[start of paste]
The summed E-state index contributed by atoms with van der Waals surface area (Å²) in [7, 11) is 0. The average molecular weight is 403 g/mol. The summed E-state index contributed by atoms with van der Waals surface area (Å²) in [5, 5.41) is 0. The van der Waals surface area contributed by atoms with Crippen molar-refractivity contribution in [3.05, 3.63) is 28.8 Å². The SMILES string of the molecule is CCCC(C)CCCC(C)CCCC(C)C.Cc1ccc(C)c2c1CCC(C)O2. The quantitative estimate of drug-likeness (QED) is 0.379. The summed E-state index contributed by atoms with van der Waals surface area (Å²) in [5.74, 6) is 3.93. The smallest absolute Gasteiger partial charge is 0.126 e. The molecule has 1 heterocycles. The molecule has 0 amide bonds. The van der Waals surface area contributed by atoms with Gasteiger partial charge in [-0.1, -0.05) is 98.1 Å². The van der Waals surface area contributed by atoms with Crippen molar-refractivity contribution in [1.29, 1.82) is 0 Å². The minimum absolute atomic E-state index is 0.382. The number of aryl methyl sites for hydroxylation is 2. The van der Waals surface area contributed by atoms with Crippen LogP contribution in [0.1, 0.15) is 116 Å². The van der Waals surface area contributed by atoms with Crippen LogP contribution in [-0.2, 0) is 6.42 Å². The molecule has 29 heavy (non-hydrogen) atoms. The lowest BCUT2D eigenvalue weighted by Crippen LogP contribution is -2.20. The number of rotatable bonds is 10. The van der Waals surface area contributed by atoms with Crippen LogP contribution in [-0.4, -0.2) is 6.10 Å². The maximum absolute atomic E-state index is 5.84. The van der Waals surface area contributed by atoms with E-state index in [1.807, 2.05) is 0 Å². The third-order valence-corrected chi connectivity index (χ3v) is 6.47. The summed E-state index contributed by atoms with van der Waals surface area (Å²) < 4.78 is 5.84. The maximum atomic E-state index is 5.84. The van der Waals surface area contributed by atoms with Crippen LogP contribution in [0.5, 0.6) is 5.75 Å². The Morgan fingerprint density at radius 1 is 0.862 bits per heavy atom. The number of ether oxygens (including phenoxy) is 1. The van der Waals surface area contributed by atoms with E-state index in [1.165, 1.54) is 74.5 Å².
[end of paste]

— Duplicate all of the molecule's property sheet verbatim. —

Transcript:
The summed E-state index contributed by atoms with van der Waals surface area (Å²) in [7, 11) is 0. The average molecular weight is 403 g/mol. The summed E-state index contributed by atoms with van der Waals surface area (Å²) in [5, 5.41) is 0. The van der Waals surface area contributed by atoms with Crippen molar-refractivity contribution in [3.05, 3.63) is 28.8 Å². The SMILES string of the molecule is CCCC(C)CCCC(C)CCCC(C)C.Cc1ccc(C)c2c1CCC(C)O2. The quantitative estimate of drug-likeness (QED) is 0.379. The summed E-state index contributed by atoms with van der Waals surface area (Å²) in [5.74, 6) is 3.93. The smallest absolute Gasteiger partial charge is 0.126 e. The molecule has 1 heterocycles. The molecule has 0 amide bonds. The van der Waals surface area contributed by atoms with Gasteiger partial charge in [-0.1, -0.05) is 98.1 Å². The van der Waals surface area contributed by atoms with Crippen molar-refractivity contribution in [1.29, 1.82) is 0 Å². The minimum absolute atomic E-state index is 0.382. The number of aryl methyl sites for hydroxylation is 2. The van der Waals surface area contributed by atoms with Crippen LogP contribution in [0.1, 0.15) is 116 Å². The van der Waals surface area contributed by atoms with Crippen LogP contribution in [-0.2, 0) is 6.42 Å². The molecule has 29 heavy (non-hydrogen) atoms. The lowest BCUT2D eigenvalue weighted by Crippen LogP contribution is -2.20. The number of rotatable bonds is 10. The van der Waals surface area contributed by atoms with Crippen LogP contribution in [-0.4, -0.2) is 6.10 Å². The maximum absolute atomic E-state index is 5.84. The van der Waals surface area contributed by atoms with E-state index in [1.807, 2.05) is 0 Å². The third-order valence-corrected chi connectivity index (χ3v) is 6.47. The summed E-state index contributed by atoms with van der Waals surface area (Å²) < 4.78 is 5.84. The maximum atomic E-state index is 5.84. The van der Waals surface area contributed by atoms with Crippen LogP contribution in [0.5, 0.6) is 5.75 Å². The Morgan fingerprint density at radius 1 is 0.862 bits per heavy atom. The number of ether oxygens (including phenoxy) is 1. The van der Waals surface area contributed by atoms with E-state index in [1.165, 1.54) is 74.5 Å².